Business and The Bill of Rights
Prof. T. Daniel. Browning
Pima Community College
March 5, 2013
“I plead the 5th!” That phrase is heard from the mouths of children as well as adults. It has become a cliché. Children learn early in life what the phrase means and how and when to use it. They use it as a tool to keep themselves out of trouble or to keep from having to tattle on a sibling or friend. As children advance in their education, they study American history and are surprised to find that phrase comes from a very old document that the founding fathers of our country drafted and set into place as an integral part of our government’s system of law. That document is called the “Bill of Rights”. The statement, “I plead the 5th” is a reference to the Fifth Amendment from that document in which a citizen is protected by law from self-incrimination.
There are now 27 amendments to the U. S. constitution, but the first 10 are collectively called the Bill of Rights. James Madison who was part of the very first Congress led the charge in drafting The Bill of Rights in 1789, and the amendments officially became law in 1791. They were established to protect the American citizens against certain interferences from the federal government. (The Bill of Rights, 2012) A summary of these inalienable rights or guarantees is listed below. 1. Guarantees the freedom of speech, religion, press, and peaceful assembly 2. Guarantees the right to keep and bear arms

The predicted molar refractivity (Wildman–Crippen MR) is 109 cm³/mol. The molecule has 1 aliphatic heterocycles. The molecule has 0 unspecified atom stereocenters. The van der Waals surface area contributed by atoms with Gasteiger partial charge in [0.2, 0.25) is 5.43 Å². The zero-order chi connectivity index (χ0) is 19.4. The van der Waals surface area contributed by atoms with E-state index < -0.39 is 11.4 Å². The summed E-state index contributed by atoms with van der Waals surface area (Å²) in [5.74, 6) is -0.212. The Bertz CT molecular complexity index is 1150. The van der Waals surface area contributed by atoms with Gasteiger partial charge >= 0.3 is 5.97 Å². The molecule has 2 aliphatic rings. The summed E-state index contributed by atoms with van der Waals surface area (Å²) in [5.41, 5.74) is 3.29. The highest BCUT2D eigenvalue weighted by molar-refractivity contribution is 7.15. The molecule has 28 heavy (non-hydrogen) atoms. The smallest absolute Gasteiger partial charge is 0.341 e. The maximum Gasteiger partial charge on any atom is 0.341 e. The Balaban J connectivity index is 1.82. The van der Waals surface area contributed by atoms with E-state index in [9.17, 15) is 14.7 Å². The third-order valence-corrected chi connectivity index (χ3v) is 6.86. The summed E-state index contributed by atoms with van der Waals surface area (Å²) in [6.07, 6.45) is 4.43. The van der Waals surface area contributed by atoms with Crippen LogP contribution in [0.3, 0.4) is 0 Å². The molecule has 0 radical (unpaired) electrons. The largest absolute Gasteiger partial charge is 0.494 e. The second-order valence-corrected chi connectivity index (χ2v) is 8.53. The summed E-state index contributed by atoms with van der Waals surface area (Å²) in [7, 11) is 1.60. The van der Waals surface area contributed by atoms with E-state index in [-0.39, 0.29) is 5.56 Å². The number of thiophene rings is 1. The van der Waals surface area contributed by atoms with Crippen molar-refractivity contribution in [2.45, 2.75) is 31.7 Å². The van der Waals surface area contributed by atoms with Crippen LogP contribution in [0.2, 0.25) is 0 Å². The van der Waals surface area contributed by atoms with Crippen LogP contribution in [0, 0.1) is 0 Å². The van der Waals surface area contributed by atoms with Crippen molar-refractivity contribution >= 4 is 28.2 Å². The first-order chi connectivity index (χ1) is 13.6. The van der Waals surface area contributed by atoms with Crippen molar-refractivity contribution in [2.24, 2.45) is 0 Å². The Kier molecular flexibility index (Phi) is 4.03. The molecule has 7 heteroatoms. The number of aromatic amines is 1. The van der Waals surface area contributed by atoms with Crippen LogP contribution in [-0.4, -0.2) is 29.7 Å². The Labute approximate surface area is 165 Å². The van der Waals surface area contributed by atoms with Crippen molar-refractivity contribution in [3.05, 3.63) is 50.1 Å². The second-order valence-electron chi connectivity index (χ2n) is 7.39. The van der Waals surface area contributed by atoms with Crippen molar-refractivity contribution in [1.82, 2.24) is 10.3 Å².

3. Guarantees the right to not be forced by the government to house and feed soldiers in peacetime 4. Guarantees the right to be free from unreasonable searches and seizures of our homes, our bodies, or our property, conducted by government officials 5. Guarantees the right to indictment by grand jury, to due process of law, and prohibits compulsory self-incrimination and double jeopardy 6. Guarantees the right to a speedy trial, and to be represented by a...
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